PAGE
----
Jensen Hughes, Baltimore
Today’s tall buildings tend to be components of large mixed-use developments, where podium floors connect horizontally to malls, assembly spaces, and other structures. Exit stairways may not end directly at the perimeter public way, but rather may require a horizontal traverse through lobby, corridor, or other portion of the building. Currently navigation through these complex arrangements is guided by normal wayfinding signage in combination with the required prescriptive, code-compliant exit signs. In an unforeseen emergency event (i.e. fire or active shooter), a podium exit may become blocked or unusable, requiring a large number of occupants to locate an alternative exit in what may be an unfamiliar, if not confusing environment.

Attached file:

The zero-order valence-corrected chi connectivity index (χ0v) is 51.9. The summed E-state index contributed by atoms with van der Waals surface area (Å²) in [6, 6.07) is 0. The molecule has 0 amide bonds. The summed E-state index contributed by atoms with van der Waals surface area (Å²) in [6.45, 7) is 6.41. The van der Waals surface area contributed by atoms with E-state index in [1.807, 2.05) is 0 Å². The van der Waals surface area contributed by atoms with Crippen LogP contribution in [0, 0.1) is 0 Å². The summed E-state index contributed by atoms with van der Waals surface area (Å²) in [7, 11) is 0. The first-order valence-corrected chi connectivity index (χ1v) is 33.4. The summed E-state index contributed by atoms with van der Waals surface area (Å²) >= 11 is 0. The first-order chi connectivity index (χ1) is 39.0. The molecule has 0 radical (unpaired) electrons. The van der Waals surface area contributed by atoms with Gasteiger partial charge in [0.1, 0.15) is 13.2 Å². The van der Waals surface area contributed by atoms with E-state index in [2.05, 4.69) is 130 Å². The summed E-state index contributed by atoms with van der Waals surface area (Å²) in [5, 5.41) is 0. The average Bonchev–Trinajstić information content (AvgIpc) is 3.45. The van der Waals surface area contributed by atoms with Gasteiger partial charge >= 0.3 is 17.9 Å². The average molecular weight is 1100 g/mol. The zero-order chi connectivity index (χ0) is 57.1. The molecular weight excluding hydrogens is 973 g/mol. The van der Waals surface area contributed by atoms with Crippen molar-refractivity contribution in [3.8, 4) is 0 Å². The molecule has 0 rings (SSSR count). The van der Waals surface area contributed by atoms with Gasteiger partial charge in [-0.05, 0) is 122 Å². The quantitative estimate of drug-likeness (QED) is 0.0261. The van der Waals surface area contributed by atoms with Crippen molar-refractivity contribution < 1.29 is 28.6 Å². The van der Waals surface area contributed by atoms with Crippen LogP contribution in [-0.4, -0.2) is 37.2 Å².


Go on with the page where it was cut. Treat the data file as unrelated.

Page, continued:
Advances in dynamic signage have the potential to greatly improve situational awareness and facilitate occupant evacuation from complex, expansive spaces. They could direct occupants away from a potentially hazardous egress route or towards routes that may be used safely. We reviewed two EU-funded programs that document available signage technology and command/control platforms, and demonstrated the effectiveness of dynamic signage in trial-tested dynamic exit routing in airport, rail, and stadium applications. We provided an overview of the application of dynamic signage for egress use in the future urban environment, drawing from lessons learned in transportation facilities, cruise ships, and other applications where early adoption of dynamic signage has taken place.